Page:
NJ asked to investigate Catholic Church sex abuse. Here’s what’s happening
TRENTON — Catholic Church officials are reacting to a New Jersey lawmaker's call for the state to impanel a grand jury and embark on a comprehensive investigation of potential sex-abuse by clergy.
State Sen. Joseph Vitale, D-Middlesex, on Thursday said he wants the state Attorney General's Office to probe whether "generations of hidden sexual abuse" happened in New Jersey just as a 900-page Pennsylvania grand jury investigation found in that state.
The Pennsylvania report released this month detailed accusations against 300 Catholic clergy by more than 1,000 victims over 70 years. The report faulted generations of coverups by prelates as well as feeble police investigations and prosecutions.
Four of the clergy members named in the report had ties to New Jersey while others were accused of abusing children during trips to New Jersey.
The church in New Jersey has paid out at least $60 million in recent decades to sex-abuse accusers, according to the Archdiocese of Newark and published reports.
Sharon Lauchaire, a spokeswoman for Attorney General Gurbir Grewal, said that the office does not confirm nor deny the existence of any investigation.
“We are reviewing the Pennsylvania grand jury report and the work undertaken by the Pennsylvania Attorney General’s Office to determine what, if any, additional actions are appropriate in New Jersey," she said.
"Abuse victims should be able to directly report abuse to the Office of the Attorney General. We are working to establish a dedicated hotline as quickly as possible similar to the one that currently exists for victims of human trafficking."
The New Jersey Catholic Conference responded Thursday by saying that "New Jersey is not Pennsylvania."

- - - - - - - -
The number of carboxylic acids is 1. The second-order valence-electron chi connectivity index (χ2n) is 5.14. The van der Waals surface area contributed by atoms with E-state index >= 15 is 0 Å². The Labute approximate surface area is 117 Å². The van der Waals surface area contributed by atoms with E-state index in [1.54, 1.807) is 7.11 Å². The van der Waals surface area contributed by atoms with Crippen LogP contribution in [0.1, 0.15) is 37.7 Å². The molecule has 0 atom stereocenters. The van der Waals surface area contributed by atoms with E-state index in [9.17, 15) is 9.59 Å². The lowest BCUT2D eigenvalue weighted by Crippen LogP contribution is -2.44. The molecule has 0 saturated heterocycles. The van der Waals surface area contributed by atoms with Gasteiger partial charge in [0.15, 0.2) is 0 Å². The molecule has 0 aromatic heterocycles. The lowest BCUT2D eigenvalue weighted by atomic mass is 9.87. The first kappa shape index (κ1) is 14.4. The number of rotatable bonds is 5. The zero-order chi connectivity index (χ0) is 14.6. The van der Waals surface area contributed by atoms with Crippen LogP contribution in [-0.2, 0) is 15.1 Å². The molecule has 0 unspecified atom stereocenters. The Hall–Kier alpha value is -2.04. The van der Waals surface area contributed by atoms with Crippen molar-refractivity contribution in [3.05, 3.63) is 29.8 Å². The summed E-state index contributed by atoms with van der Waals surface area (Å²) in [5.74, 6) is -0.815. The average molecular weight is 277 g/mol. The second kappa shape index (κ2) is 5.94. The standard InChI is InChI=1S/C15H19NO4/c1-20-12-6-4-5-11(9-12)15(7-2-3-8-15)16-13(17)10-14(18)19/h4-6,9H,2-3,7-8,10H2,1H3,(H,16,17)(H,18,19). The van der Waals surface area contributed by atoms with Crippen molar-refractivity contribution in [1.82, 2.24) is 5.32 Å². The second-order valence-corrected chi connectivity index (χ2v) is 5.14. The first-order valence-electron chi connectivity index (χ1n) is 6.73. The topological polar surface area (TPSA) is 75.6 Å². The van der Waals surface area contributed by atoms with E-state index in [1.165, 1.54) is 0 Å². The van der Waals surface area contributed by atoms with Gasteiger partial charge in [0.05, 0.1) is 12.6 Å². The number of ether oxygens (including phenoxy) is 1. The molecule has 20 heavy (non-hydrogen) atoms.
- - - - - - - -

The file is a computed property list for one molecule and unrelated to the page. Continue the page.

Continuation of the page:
"Since 2002, the Catholic Church in New Jersey has complied with a Memorandum of Understanding with the Attorney General and all 21 County Prosecutors under which every complaint is forwarded to the appropriate law enforcement agency," Executive Director Patrick R. Brannigan said.
In a statement titled "Preventing the Sexual Abuse of Children," the conference said that the church in the state "has committed substantial resources to prevent any abuse of any child at any time by any person. Each diocese has comprehensive policies in place both to respond to complaints and to prevent the sexual abuse of minors. These safety policies and practices are regularly verified by an external audit of each diocese."
"We regret that in decades past, some in the Church failed in their responsibility to protect children," the statement adds. "However, today, no institution, public or private, has done more to prevent abuse than the Catholic Church in New Jersey."
The document outlines policies for the prevention of abuse and responding to allegations:
PREVENTION OF ABUSE
• Safe Environment: All New Jersey dioceses have fully implemented comprehensive “safe environment” education programs and have together, over the past fifteen years, trained more than 2.3 million adults, children, employees, clergy and volunteers.
• Background Checks: The dioceses conduct background evaluations for all diocesan and parish personnel who have regular contact with minors. Over the past fifteen years, some 380,000 criminal background checks have been completed.
RESPONSE TO ALLEGATIONS OF ABUSE
• Prompt reporting to Civil Authorities: All of the New Jersey Catholic dioceses have entered into a Memorandum of Understanding with the Attorney General and the County Prosecutors to facilitate the immediate intervention of law enforcement whenever there is any allegation that a minor is being sexually abused. The dioceses also promptly report all past allegations of abuse to public authorities, whether the person bringing the complaint is now an adult, no matter how long ago the abuse is alleged to have occurred, and whether or not the accused is living or deceased.
• Zero Tolerance/Permanent Removal from Ministry: When sexual abuse of a minor by a priest, deacon, employee, or volunteer is established, diocesan policies provide that the offending priest, deacon, employee, or volunteer is to be permanently removed from ministry, employment, or volunteer service and that any such offending clergy may not be transferred to another diocese.
• Therapeutic and Pastoral Response: Each diocese has a Victim Assistance Coordinator, who facilitates the provision of counseling and other professional assistance to help those who have been abused. In addition, all victims have the opportunity to meet with the bishop in order to facilitate healing.
Sergio Bichao is deputy digital editor at New Jersey 101.5. Send him news tips: Call 609-359-5348 or email email@example.com.